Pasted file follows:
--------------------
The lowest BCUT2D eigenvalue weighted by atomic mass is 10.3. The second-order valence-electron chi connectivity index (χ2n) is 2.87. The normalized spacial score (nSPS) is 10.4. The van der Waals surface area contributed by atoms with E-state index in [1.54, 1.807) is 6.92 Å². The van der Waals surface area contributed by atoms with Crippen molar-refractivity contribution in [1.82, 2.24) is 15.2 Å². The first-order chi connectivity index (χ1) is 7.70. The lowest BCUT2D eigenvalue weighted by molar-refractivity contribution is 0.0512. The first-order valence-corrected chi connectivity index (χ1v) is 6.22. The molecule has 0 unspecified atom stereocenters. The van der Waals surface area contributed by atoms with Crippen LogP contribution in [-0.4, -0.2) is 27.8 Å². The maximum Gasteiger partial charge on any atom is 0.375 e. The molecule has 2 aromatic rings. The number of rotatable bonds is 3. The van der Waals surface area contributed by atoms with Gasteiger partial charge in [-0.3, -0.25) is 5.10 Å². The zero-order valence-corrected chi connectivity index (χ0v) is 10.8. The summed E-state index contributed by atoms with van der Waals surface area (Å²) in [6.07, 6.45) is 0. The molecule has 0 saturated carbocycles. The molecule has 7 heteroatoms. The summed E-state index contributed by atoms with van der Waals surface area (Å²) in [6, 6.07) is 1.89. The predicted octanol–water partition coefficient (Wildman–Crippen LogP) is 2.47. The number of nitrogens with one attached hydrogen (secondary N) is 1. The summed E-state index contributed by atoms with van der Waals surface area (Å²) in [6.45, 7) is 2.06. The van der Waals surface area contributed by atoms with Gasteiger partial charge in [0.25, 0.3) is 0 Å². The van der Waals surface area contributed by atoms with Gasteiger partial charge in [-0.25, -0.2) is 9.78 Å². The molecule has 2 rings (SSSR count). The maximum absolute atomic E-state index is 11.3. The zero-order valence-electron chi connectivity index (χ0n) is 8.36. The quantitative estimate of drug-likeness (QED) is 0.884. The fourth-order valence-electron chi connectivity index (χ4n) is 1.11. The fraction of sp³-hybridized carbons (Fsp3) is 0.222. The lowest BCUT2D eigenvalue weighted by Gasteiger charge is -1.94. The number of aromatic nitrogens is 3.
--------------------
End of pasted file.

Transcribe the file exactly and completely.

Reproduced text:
The lowest BCUT2D eigenvalue weighted by atomic mass is 10.3. The second-order valence-electron chi connectivity index (χ2n) is 2.87. The normalized spacial score (nSPS) is 10.4. The van der Waals surface area contributed by atoms with E-state index in [1.54, 1.807) is 6.92 Å². The van der Waals surface area contributed by atoms with Crippen molar-refractivity contribution in [1.82, 2.24) is 15.2 Å². The first-order chi connectivity index (χ1) is 7.70. The lowest BCUT2D eigenvalue weighted by molar-refractivity contribution is 0.0512. The first-order valence-corrected chi connectivity index (χ1v) is 6.22. The molecule has 0 unspecified atom stereocenters. The van der Waals surface area contributed by atoms with Crippen LogP contribution in [-0.4, -0.2) is 27.8 Å². The maximum Gasteiger partial charge on any atom is 0.375 e. The molecule has 2 aromatic rings. The number of rotatable bonds is 3. The van der Waals surface area contributed by atoms with Gasteiger partial charge in [-0.3, -0.25) is 5.10 Å². The zero-order valence-corrected chi connectivity index (χ0v) is 10.8. The summed E-state index contributed by atoms with van der Waals surface area (Å²) in [6.07, 6.45) is 0. The molecule has 0 saturated carbocycles. The molecule has 7 heteroatoms. The summed E-state index contributed by atoms with van der Waals surface area (Å²) in [6, 6.07) is 1.89. The predicted octanol–water partition coefficient (Wildman–Crippen LogP) is 2.47. The number of nitrogens with one attached hydrogen (secondary N) is 1. The summed E-state index contributed by atoms with van der Waals surface area (Å²) in [6.45, 7) is 2.06. The van der Waals surface area contributed by atoms with Gasteiger partial charge in [0.25, 0.3) is 0 Å². The van der Waals surface area contributed by atoms with Gasteiger partial charge in [-0.25, -0.2) is 9.78 Å². The molecule has 2 rings (SSSR count). The maximum absolute atomic E-state index is 11.3. The zero-order valence-electron chi connectivity index (χ0n) is 8.36. The quantitative estimate of drug-likeness (QED) is 0.884. The fourth-order valence-electron chi connectivity index (χ4n) is 1.11. The fraction of sp³-hybridized carbons (Fsp3) is 0.222. The lowest BCUT2D eigenvalue weighted by Gasteiger charge is -1.94. The number of aromatic nitrogens is 3.